Directly below the motherboard mounting tray is a compartment for housing the power supply. The power supply slides in through the back of the case and mounts to a removable metal bracket. Putting the power supply in is a straightforward and painless experience. Afterward, the cabling can be run up into the main case chamber through various slits in the PSU compartment, up to the motherboard or graphics card as needed.

(Photo: Michael Sexton)

Beside the motherboard mounting tray and the PSU compartment, Thermaltake left a large space for the video card. The cavity can accommodate a dual-slot card up to 330mm long.

(Photo: Michael Sexton)

In total, the case can hold four storage devices (not counting M.2 drives that may be mounted on your motherboard of choice). On the right side of the case are side brackets that can hold two 2.5-inch drives. Two 3.5-inch drives can be added to the back of the case behind the motherboard mounting tray, but this will require you to remove the fan from behind the tray to make room.

The Rear I/O Panel: Twists and Turns

There’s one last key point that we need to discuss about The Tower 100, and that’s the rear I/O panel placement. It’s an unconventional design, to be sure, and Thermaltake opted to place the rear I/O panel in one of the least accessible arrangements of any case in recent memory. Instead of being on the back of the case or elsewhere on the case’s exterior for easy access, Thermaltake positions the I/O panel inside the case under the top-most panel. It makes the case look sleek and minimal from all angles on the outside, but heaven forbid if you have to plug in anything in a hurry! You’ll need to snake the cables through cutouts in the back of the case then bend them downward to the ports. You’re looking here at the inside of the chassis’ top panel from below, with the I/O port zone to the left of the fan…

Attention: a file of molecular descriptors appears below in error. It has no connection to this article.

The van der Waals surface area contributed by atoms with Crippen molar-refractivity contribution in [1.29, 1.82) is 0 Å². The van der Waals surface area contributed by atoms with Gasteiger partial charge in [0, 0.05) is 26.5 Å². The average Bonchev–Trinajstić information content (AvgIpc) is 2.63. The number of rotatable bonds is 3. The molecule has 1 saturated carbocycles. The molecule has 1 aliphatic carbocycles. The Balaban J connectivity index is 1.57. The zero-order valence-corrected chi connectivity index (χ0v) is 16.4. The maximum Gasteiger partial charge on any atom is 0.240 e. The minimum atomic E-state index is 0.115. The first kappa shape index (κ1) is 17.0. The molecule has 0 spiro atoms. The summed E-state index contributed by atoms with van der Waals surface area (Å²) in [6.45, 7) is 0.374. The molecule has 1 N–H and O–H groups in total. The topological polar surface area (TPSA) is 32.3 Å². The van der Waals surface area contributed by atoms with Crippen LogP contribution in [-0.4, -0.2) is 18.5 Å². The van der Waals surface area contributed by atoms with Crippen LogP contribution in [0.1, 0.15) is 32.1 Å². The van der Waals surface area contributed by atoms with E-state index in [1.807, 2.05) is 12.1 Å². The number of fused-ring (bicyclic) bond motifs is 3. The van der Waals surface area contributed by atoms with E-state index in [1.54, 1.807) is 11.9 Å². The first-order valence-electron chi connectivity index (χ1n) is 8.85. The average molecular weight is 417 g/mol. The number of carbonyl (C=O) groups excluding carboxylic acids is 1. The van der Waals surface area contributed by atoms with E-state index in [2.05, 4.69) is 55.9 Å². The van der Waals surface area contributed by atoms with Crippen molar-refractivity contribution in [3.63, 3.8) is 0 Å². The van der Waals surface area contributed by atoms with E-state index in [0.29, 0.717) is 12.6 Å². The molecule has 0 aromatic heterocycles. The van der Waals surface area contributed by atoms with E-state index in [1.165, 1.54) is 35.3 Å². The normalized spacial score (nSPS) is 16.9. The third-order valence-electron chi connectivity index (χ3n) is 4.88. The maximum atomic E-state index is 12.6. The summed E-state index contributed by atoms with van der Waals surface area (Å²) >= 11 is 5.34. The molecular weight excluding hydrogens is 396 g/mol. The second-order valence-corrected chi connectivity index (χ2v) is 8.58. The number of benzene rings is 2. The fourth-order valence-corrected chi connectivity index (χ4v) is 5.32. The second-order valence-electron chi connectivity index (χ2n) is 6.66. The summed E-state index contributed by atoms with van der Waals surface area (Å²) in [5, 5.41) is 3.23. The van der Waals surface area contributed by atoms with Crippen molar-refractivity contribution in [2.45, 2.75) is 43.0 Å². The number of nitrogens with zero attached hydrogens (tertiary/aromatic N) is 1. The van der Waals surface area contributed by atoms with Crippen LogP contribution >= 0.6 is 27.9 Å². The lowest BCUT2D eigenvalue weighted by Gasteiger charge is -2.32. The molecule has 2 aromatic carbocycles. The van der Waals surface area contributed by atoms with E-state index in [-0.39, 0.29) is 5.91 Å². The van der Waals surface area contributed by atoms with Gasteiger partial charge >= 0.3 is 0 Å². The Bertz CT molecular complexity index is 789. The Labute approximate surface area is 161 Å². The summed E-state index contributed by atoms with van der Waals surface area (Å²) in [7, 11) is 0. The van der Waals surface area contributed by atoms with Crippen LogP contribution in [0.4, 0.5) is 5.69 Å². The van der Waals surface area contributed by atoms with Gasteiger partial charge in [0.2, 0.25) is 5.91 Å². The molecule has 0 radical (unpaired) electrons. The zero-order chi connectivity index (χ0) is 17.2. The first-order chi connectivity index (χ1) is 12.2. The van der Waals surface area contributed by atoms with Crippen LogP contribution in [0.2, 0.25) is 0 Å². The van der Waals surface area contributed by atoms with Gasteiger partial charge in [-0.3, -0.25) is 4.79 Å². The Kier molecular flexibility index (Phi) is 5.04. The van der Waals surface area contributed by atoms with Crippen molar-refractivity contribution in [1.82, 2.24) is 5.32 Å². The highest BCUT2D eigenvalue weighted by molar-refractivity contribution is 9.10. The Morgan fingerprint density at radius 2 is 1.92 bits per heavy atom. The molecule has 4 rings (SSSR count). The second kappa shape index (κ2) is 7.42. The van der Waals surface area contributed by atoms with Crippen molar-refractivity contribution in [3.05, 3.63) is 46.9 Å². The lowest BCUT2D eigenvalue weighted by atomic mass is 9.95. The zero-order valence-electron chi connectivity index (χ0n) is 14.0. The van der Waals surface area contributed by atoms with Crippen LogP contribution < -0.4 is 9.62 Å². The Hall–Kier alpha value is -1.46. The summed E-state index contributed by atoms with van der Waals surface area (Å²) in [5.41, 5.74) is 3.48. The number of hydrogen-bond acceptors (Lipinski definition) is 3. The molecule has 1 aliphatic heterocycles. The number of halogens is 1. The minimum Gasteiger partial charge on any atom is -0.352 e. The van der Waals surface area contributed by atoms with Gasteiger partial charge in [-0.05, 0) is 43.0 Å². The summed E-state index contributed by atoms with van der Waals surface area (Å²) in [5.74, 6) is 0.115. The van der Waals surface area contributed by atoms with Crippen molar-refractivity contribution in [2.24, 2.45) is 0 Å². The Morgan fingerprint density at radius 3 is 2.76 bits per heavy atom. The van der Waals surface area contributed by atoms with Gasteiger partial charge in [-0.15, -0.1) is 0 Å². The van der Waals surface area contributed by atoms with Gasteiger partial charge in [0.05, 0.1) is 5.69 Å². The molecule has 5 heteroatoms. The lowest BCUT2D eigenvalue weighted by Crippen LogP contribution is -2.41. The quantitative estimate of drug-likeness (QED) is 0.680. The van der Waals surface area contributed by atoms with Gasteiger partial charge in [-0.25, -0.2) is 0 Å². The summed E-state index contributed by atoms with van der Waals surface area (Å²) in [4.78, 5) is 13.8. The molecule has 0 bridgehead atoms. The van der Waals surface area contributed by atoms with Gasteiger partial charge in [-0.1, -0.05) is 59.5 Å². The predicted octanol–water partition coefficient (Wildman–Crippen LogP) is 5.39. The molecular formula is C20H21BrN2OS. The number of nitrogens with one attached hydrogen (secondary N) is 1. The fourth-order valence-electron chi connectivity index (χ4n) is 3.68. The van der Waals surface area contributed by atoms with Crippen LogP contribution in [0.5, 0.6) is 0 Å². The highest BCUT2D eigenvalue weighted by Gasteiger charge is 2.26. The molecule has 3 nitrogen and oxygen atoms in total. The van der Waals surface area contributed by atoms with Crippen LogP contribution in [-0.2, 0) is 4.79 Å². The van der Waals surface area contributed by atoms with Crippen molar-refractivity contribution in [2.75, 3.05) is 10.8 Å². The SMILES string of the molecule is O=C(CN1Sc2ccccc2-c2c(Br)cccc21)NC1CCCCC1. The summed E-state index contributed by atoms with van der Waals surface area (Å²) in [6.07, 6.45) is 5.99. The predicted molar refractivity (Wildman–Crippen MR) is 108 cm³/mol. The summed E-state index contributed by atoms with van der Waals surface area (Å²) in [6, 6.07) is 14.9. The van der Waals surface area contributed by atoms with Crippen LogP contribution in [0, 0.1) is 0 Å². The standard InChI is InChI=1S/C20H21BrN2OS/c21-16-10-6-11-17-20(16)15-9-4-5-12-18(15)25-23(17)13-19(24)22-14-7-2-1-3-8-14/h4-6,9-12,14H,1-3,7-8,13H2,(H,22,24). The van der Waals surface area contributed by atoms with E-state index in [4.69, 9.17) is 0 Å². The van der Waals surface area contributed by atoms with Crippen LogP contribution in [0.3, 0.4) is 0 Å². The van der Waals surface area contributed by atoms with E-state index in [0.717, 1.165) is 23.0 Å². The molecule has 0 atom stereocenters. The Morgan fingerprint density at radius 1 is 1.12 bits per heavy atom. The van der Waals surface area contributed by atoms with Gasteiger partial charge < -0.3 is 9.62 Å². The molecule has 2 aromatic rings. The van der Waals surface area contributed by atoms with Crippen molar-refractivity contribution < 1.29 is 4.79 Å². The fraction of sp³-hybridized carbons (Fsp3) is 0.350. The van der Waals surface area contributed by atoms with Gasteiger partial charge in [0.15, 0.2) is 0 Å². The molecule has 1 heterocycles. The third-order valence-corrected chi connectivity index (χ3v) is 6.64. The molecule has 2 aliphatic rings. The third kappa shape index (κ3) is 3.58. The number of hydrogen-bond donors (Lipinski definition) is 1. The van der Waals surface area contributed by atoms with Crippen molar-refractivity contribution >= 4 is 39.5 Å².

(Photo: Michael Sexton)

As you can see, the graphics card’s backplane, and thus your video outs, will also point up and out of the top panel. This design is just as bothersome as it probably sounds to you, and it makes plugging anything into a motherboard built into The Tower 100 a chore. That is, of course, unless you take the lazy way out and leave the top panel off…but who wants to keep their showcase chassis part-disassembled, with cables looping out the top? That goes against the whole aesthetic of this chassis.

(Photo: Michael Sexton)